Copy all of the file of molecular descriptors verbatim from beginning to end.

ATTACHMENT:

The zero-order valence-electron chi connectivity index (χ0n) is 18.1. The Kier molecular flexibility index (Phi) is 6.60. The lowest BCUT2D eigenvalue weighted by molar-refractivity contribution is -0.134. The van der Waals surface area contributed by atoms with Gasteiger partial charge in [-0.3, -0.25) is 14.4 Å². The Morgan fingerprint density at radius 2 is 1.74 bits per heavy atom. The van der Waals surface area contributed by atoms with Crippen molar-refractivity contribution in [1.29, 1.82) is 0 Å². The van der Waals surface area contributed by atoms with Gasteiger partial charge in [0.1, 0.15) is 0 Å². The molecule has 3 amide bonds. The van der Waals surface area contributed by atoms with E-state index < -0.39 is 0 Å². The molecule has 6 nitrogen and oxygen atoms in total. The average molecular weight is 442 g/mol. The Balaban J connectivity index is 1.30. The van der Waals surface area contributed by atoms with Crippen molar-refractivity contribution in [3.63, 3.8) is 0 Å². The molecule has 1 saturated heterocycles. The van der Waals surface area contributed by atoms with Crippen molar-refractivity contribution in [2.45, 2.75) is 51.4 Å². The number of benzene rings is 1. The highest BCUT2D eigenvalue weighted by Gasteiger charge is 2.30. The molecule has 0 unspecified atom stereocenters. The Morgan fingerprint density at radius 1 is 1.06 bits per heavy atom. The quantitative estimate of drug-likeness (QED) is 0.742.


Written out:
The zero-order valence-electron chi connectivity index (χ0n) is 18.1. The Kier molecular flexibility index (Phi) is 6.60. The lowest BCUT2D eigenvalue weighted by molar-refractivity contribution is -0.134. The van der Waals surface area contributed by atoms with Gasteiger partial charge in [-0.3, -0.25) is 14.4 Å². The Morgan fingerprint density at radius 2 is 1.74 bits per heavy atom. The van der Waals surface area contributed by atoms with Crippen molar-refractivity contribution in [1.29, 1.82) is 0 Å². The van der Waals surface area contributed by atoms with Gasteiger partial charge in [0.1, 0.15) is 0 Å². The molecule has 3 amide bonds. The van der Waals surface area contributed by atoms with E-state index < -0.39 is 0 Å². The molecule has 6 nitrogen and oxygen atoms in total. The average molecular weight is 442 g/mol. The Balaban J connectivity index is 1.30. The van der Waals surface area contributed by atoms with Crippen molar-refractivity contribution in [3.63, 3.8) is 0 Å². The molecule has 1 saturated heterocycles. The van der Waals surface area contributed by atoms with Crippen molar-refractivity contribution in [2.45, 2.75) is 51.4 Å². The number of benzene rings is 1. The highest BCUT2D eigenvalue weighted by Gasteiger charge is 2.30. The molecule has 0 unspecified atom stereocenters. The Morgan fingerprint density at radius 1 is 1.06 bits per heavy atom. The quantitative estimate of drug-likeness (QED) is 0.742.